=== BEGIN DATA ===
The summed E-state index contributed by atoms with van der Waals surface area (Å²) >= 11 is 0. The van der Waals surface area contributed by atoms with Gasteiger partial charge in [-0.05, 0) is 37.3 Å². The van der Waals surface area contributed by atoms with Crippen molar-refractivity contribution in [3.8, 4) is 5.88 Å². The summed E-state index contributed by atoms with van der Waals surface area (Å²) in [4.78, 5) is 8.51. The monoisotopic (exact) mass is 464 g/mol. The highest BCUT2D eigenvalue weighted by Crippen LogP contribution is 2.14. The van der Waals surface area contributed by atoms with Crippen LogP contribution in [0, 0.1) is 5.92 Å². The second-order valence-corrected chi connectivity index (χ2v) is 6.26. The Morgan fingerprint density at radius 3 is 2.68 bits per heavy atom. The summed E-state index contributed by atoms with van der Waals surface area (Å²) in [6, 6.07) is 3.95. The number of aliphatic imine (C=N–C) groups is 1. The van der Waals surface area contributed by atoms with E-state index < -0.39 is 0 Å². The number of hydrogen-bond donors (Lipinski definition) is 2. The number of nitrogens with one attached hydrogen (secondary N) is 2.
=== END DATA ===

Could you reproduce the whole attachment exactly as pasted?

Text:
The summed E-state index contributed by atoms with van der Waals surface area (Å²) >= 11 is 0. The van der Waals surface area contributed by atoms with Gasteiger partial charge in [-0.05, 0) is 37.3 Å². The van der Waals surface area contributed by atoms with Crippen molar-refractivity contribution in [3.8, 4) is 5.88 Å². The summed E-state index contributed by atoms with van der Waals surface area (Å²) in [4.78, 5) is 8.51. The monoisotopic (exact) mass is 464 g/mol. The highest BCUT2D eigenvalue weighted by Crippen LogP contribution is 2.14. The van der Waals surface area contributed by atoms with Crippen LogP contribution in [0, 0.1) is 5.92 Å². The second-order valence-corrected chi connectivity index (χ2v) is 6.26. The Morgan fingerprint density at radius 3 is 2.68 bits per heavy atom. The summed E-state index contributed by atoms with van der Waals surface area (Å²) in [6, 6.07) is 3.95. The number of aliphatic imine (C=N–C) groups is 1. The van der Waals surface area contributed by atoms with E-state index < -0.39 is 0 Å². The number of hydrogen-bond donors (Lipinski definition) is 2. The number of nitrogens with one attached hydrogen (secondary N) is 2.